Garrard Beeney, an attorney representing civil rights groups including the NAACP Legal Defense Fund and the ACLU, read Alan Clemmons, a South Carolina state representative who authored the state's voter ID law, an email sent from a supporter regarding the law in federal court on Tuesday. Clemmons acknowledged his somewhat positive response to what he called an email that "certainly" included "a shade of racism."
The email sent to Clemmons said, "I don't buy that garbage that if a poor black person or an elderly one, that these people won't be able to get one. You listen to that big racist (Jim) Clyburn and Harpootlian talk and they make it sound like these people are too stupid to get one." It was sent by Ed Koziol and referring to African-American Rep. James Clyburn and the Democratic Party Chariman for South Carolina, Dick Harpootlian.
The email continued, saying that all the state legislature would have to do is give "a hundred dollar bill away if you came down with a voter ID card, and you would see how fast they got voter ID cards with their picture."
"It would be like a swarm of bees going after a watermelon," read the email.
In response to the email, Clemmons acknowledged that he wrote, "Amen, Ed. Thank you for your support of voter ID." Clemmons said his words were a "poorly considered response," written from an iPhone. When asked if he should have considered getting into a debate over the "swarm of bees" comment, Clemmons said, "I didn't think it was the time nor the place" to do so.
The NAACP Legal Defense Fund and the ACLU are joining the U.S. Justice Department to challenge the legality of South Carolina's 2011 voter ID law, which requires voters to show one of five forms of ID and which some believe is targeted at African-American and minority voters. The law is currently under examination in the U.S. District Court for the District of Columbia, which will determine if it violates the 1965 Voting Rights Act.
During the cross-examination on Tuesday, Beeney read several of Clemmons' email exchanges. In a response to a Tea Party leader's email, Clemmons allegedly wrote, "We thought we saw a great deal of bused liberals and fraudulent early votes in the 2008 election."
Clemmons said he has "no objection" to anyone riding a bus to the polls, but rather was against "homogeneous groups that all decide that they are going to vote with an excuse that they can't be there on election day."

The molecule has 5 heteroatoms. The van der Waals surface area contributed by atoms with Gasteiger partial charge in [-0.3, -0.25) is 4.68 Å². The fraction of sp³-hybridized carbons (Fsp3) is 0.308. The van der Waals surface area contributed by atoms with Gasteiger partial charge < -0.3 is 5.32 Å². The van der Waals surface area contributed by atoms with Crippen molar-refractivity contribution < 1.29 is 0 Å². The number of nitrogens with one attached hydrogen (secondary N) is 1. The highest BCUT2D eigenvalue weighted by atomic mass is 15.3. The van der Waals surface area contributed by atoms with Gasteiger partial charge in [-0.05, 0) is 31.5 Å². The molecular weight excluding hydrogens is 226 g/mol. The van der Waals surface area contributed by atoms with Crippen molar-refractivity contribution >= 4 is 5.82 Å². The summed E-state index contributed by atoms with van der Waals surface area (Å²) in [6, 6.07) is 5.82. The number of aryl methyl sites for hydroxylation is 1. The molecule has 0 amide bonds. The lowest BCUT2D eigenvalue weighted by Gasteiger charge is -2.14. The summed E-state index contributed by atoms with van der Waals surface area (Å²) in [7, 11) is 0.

Clemmons later admitted he had no proof of anyone riding a bus to the polls and or casting ballots fraudulently.
South Carolina Gov. Nikki Haley (R) signed the voter ID law, requires voters to show a driver's license, passport, military ID, DMV-issued photo ID, or photo ID issued by the local board of elections. Under the 1965 Voting Rights Act, the Justice Department reviews election laws in states with a history of racism. South Carolina voters without ID are 20 percent more likely to be black, and one-third of registered minority voters do not have a driver's license, according to the DOJ.
Paul Clement, former President George W. Bush's solicitor general who is defending the law, maintains that it doesn't place a burden on minority voters. Gov. Nikki Haley (R) has dismissed concerns that voters without ID will be harmed. “Find me those people that think that this is invading their rights,” she said in November 2011, “and I will go take them to the DMV myself and help them get that picture ID.” Haley assailed President Barack Obama for the DOJ decision in her convention speech Wednesday night.
Beeney later asked Clemmons if he remembered handing out a bag of peanuts with a card attached that read, "Stop Obama’s nutty agenda and support voter ID." Clemmons said he didn't recall the event, but Beeney read a June deposition in which he did.
Beeney also read a tweet Clemmons sent after the U.S. Justice Department denied preclearance to the voter ID law that read, "Are you surprised Obama justice/Eric Holder/Jesse Jackson ignore U.S. Supreme Court in killing voter ID." Clemmons eventually admitted that he doubted Jackson had any role in the denial of preclearance.
Clemmons said the notion that the purpose of the law was to make it more difficult for African Americans and Democrats to vote was "offensive."
Another witness, South Carolina Election Commission Executive Director Marci Andino, admitted that the voter ID law could not prevent voter fraud, and that she had never seen a case of credible in-person fraud.
She also said that it was "possible" that every voter would have a "reasonable impediment" -- an exception built into the law -- to vote without an ID, since if the law is implemented there will be such a short time to acquire IDs before Election Day.